In 2015 mariner wrote a post that attempted to distract readers from the campaigns of the last Presidential election. He focused on several natural phenomena that make human problems small and irrelevant. One topic was that the North and South poles switch places every so often. He wrote:
Every 200,000 years or so, the magnetosphere switches poles, that is, the North Pole becomes the South Pole and vice versa. Presently, we are experiencing the very early phases of a polar switch. Scientists have determined that the strength of the magnetosphere has dropped 15% since 1840. There is nothing cataclysmic about the switch. The North and South magnetic waves push through each other around the globe. For example, today the South Atlantic and the Bering Sea have very weak magnetic spots such that a compass can be seen to vacillate as North and South magnetic waves move back and forth. “It may take another 2,000 years,” said physicist Phil Scherrer of Stanford University.
The real danger in a magnetosphere shift is twofold: First, the magnetic waves shield us from strong radiation from the Sun that is capable of causing cancer and other radiation ills; the Earth’s magnetosphere is weakened considerably during a shift and the Sun’s radiation can reach the surface of the Earth. At some point, all satellite communications will be interrupted.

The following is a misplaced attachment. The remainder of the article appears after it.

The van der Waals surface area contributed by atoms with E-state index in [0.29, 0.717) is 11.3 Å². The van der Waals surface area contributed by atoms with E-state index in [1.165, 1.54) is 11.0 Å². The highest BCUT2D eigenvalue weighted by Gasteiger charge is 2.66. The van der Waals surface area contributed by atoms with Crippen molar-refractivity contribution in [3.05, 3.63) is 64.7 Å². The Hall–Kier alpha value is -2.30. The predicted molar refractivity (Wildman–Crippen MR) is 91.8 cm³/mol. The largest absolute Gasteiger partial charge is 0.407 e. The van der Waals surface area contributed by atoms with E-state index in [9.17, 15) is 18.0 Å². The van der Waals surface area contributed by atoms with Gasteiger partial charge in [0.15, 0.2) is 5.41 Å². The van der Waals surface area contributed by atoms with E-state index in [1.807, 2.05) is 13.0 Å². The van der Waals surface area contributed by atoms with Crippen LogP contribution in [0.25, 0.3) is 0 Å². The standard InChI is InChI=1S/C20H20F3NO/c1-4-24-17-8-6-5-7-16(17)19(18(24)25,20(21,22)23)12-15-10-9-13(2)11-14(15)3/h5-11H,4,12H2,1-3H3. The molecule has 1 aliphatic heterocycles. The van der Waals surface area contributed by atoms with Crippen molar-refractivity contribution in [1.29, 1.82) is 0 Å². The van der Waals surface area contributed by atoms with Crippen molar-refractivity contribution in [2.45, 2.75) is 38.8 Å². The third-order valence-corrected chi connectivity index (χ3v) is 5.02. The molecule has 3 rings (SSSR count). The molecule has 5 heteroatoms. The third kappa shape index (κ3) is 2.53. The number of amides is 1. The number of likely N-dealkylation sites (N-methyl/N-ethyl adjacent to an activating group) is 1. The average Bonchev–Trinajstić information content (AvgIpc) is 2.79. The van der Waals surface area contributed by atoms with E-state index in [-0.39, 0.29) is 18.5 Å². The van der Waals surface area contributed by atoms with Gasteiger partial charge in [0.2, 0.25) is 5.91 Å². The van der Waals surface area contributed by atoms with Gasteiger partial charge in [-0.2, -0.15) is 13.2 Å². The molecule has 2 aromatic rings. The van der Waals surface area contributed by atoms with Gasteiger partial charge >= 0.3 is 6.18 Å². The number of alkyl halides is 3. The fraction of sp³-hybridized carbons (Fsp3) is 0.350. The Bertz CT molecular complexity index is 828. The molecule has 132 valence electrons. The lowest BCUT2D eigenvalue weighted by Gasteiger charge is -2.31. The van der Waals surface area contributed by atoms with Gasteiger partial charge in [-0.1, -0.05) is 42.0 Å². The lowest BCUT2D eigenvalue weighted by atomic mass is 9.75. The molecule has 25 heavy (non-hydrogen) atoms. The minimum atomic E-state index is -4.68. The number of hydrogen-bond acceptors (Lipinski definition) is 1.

Second, every creature that depends on a compass to get around will experience a topsy-turvy effect that turns everything backwards. Many creatures may be disoriented: Monarch butterflies, geese, whales – anything that migrates great distances without mapping terrain.
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Mariner’s question today in 2020 is, “Will humans suffer topsy-turvy effects because all the maps and street signs will be backwards? What about life without GPS? Will self-driving cars just wander aimlessly? Will Google Earth even know?”